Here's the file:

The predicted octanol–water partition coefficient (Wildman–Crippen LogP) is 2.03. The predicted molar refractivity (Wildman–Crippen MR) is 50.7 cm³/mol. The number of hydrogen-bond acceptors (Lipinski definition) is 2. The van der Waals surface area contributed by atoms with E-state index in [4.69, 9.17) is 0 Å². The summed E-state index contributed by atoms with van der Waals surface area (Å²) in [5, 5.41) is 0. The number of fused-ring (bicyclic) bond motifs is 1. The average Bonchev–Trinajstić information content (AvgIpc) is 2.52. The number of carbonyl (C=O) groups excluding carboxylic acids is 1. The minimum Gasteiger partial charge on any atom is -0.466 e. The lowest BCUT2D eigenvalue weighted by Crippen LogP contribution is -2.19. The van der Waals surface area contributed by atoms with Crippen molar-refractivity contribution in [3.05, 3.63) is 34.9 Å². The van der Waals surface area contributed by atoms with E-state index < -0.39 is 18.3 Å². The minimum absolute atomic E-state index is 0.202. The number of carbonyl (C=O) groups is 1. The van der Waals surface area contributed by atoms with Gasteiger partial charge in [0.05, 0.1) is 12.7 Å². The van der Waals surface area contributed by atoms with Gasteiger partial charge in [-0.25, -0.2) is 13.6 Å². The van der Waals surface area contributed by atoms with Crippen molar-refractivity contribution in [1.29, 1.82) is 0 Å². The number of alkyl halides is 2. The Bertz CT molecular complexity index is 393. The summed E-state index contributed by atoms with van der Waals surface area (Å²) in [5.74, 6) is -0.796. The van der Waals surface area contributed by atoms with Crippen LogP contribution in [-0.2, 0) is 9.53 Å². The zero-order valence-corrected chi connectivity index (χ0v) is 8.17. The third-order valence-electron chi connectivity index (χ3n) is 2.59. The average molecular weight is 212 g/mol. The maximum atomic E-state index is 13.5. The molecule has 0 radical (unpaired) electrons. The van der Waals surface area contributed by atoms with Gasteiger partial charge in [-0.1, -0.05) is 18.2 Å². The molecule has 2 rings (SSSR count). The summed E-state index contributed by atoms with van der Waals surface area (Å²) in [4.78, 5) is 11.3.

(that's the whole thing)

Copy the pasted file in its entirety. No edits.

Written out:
The predicted octanol–water partition coefficient (Wildman–Crippen LogP) is 2.03. The predicted molar refractivity (Wildman–Crippen MR) is 50.7 cm³/mol. The number of hydrogen-bond acceptors (Lipinski definition) is 2. The van der Waals surface area contributed by atoms with E-state index in [4.69, 9.17) is 0 Å². The summed E-state index contributed by atoms with van der Waals surface area (Å²) in [5, 5.41) is 0. The number of fused-ring (bicyclic) bond motifs is 1. The average Bonchev–Trinajstić information content (AvgIpc) is 2.52. The number of carbonyl (C=O) groups excluding carboxylic acids is 1. The minimum Gasteiger partial charge on any atom is -0.466 e. The lowest BCUT2D eigenvalue weighted by Crippen LogP contribution is -2.19. The van der Waals surface area contributed by atoms with Crippen molar-refractivity contribution in [3.05, 3.63) is 34.9 Å². The van der Waals surface area contributed by atoms with E-state index < -0.39 is 18.3 Å². The minimum absolute atomic E-state index is 0.202. The number of carbonyl (C=O) groups is 1. The van der Waals surface area contributed by atoms with Gasteiger partial charge in [0.05, 0.1) is 12.7 Å². The van der Waals surface area contributed by atoms with Gasteiger partial charge in [-0.25, -0.2) is 13.6 Å². The van der Waals surface area contributed by atoms with Crippen molar-refractivity contribution in [1.29, 1.82) is 0 Å². The number of alkyl halides is 2. The Bertz CT molecular complexity index is 393. The summed E-state index contributed by atoms with van der Waals surface area (Å²) in [5.74, 6) is -0.796. The van der Waals surface area contributed by atoms with Crippen LogP contribution in [-0.2, 0) is 9.53 Å². The zero-order valence-corrected chi connectivity index (χ0v) is 8.17. The third-order valence-electron chi connectivity index (χ3n) is 2.59. The average molecular weight is 212 g/mol. The maximum atomic E-state index is 13.5. The molecule has 0 radical (unpaired) electrons. The van der Waals surface area contributed by atoms with Gasteiger partial charge in [-0.1, -0.05) is 18.2 Å². The molecule has 2 rings (SSSR count). The summed E-state index contributed by atoms with van der Waals surface area (Å²) in [4.78, 5) is 11.3.